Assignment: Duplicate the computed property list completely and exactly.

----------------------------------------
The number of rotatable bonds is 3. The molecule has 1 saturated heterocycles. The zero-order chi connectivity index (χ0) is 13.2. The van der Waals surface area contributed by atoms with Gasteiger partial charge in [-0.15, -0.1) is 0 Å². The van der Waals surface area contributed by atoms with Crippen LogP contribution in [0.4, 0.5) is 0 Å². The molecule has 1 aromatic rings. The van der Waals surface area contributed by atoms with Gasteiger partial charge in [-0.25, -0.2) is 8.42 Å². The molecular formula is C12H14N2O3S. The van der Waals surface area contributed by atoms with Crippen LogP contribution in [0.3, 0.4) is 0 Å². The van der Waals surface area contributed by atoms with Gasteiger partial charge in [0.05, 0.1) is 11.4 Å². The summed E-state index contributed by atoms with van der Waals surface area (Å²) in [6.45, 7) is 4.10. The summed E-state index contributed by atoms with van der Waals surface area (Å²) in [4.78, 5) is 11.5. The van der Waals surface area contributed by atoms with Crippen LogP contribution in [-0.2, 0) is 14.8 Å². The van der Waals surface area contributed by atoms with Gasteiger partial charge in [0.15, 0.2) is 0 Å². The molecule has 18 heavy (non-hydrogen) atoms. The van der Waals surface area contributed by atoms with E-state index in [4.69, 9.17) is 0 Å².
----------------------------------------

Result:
The number of rotatable bonds is 3. The molecule has 1 saturated heterocycles. The zero-order chi connectivity index (χ0) is 13.2. The van der Waals surface area contributed by atoms with Gasteiger partial charge in [-0.15, -0.1) is 0 Å². The van der Waals surface area contributed by atoms with Crippen LogP contribution in [0.4, 0.5) is 0 Å². The molecule has 1 aromatic rings. The van der Waals surface area contributed by atoms with Gasteiger partial charge in [-0.25, -0.2) is 8.42 Å². The molecular formula is C12H14N2O3S. The van der Waals surface area contributed by atoms with Crippen LogP contribution in [0.3, 0.4) is 0 Å². The van der Waals surface area contributed by atoms with Gasteiger partial charge in [0.05, 0.1) is 11.4 Å². The summed E-state index contributed by atoms with van der Waals surface area (Å²) in [6.45, 7) is 4.10. The summed E-state index contributed by atoms with van der Waals surface area (Å²) in [4.78, 5) is 11.5. The van der Waals surface area contributed by atoms with Crippen LogP contribution in [-0.2, 0) is 14.8 Å². The van der Waals surface area contributed by atoms with Gasteiger partial charge in [0.15, 0.2) is 0 Å². The molecule has 18 heavy (non-hydrogen) atoms. The van der Waals surface area contributed by atoms with E-state index in [4.69, 9.17) is 0 Å².